As a newbie I was warned but quickly became overwhelmed
The build-up to Halloween was long and strong here in Los Angeles. Every kid's TV show was laden with pumpkin-themed story lines, every store window had a spooky witch's broom.

A month or so of fright-based activities at school and in the community set us up as a family forewarned of the craziness the main event would bring. Even the neighbours knocked on our door to give us the info any newbie would need.

"Hundreds will come," said the lady next door. "Kids will ship in from the hills out yonder!"

I heard what she said but I was too confused by the inaccuracy of her statement. Did she mean airships?


In the end though, no prior knowledge or well-thought-out readiness could possibly prepare us for what was really going to happen.

As day rolled into evening on the 31st of October I stood by the front door of my house next to a pipe cleaner spider taped to the wall by my 3-year-old and waited for the storm to arrive. At 6pm precisely we were hit by the first wave of the Studio City trick or treaters. My own kids and I were so excited we burst though our front door before they had a chance to knock.

With my cauldron of sweeties I sang "trick or treat" forgetting that it was in fact they who were supposed to say it to me.

My kids and I took turns to hand out the stuff. I developed a simple system, if a child had put a bit of effort into their costume they got an extra sweet. To be honest I felt a bit like the Pied Piper. "Is that your real accent?" asked one of the kids.

"Yes." "Mine's real too," said my son Finn, dressed as a Steam Punk from another realm.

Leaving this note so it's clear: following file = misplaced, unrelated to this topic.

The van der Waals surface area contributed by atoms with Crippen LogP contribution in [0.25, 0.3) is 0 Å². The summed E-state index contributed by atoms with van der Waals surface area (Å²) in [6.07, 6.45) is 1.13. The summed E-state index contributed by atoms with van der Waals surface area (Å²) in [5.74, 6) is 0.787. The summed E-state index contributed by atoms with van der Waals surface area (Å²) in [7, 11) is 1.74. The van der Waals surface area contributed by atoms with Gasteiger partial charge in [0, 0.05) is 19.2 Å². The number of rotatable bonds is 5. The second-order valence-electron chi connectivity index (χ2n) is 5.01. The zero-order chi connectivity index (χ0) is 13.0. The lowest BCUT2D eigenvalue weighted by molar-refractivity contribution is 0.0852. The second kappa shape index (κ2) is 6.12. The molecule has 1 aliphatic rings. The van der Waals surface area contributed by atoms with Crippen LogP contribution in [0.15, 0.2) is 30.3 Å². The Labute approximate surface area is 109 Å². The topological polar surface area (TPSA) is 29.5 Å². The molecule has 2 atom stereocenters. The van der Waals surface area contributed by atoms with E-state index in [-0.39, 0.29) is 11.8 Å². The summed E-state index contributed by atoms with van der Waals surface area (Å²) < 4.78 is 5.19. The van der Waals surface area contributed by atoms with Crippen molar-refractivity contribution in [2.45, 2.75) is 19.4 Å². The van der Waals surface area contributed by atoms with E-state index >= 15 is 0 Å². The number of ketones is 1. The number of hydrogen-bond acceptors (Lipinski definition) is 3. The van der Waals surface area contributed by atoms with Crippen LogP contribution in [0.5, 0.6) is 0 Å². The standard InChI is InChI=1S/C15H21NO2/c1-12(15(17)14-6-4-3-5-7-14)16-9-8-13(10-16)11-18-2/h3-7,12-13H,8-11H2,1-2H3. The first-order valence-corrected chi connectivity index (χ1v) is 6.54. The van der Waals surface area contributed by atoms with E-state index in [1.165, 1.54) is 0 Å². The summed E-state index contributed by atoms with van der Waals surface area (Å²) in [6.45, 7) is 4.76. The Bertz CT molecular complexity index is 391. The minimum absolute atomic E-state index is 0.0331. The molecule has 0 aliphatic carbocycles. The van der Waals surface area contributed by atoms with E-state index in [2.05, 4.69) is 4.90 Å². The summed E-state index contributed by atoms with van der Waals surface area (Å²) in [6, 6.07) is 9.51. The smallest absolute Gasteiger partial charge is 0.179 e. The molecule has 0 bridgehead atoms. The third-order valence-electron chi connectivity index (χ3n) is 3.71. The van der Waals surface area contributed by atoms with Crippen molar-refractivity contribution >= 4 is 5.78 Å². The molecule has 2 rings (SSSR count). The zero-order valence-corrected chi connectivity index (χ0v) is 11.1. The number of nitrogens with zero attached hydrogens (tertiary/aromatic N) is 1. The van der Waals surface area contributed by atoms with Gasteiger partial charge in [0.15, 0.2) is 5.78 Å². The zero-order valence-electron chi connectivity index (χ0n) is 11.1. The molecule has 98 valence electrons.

We were certainly having fun but it soon became obvious that I hadn't taken the neighbourly warnings seriously enough. I rather underestimated the overall scope of the proceedings. For the dish-er-out'er of goods (me) there was no break at all. Hundreds of kids and their eager parents were seemingly appearing from nowhere. I looked into the sky at one point half expecting to see an airship. There were at least 20 kids lined up on our front path at any given time. Thankfully while they queued they had things to admire. My creative wife Rosie had carved 10 gnarly pumpkins and strung bed sheet ghosts from the front lawn trees. Dressed as a witch she took off into the night with our own kids in tow, leaving me by the door guarding our booty, dealing it out to the dozens of superheroes, princesses, zombies and freaks.

After spending $60 on 600 sweets it took 90 minutes for my cauldron to run dry. I even sent out the lads on a recovery mission to gather more candy from other houses so we could hand it back out from our own but at 7.30pm precisely Rosie had to call a shutdown to proceedings. My family and I ran inside, shut the door and turned off the lights.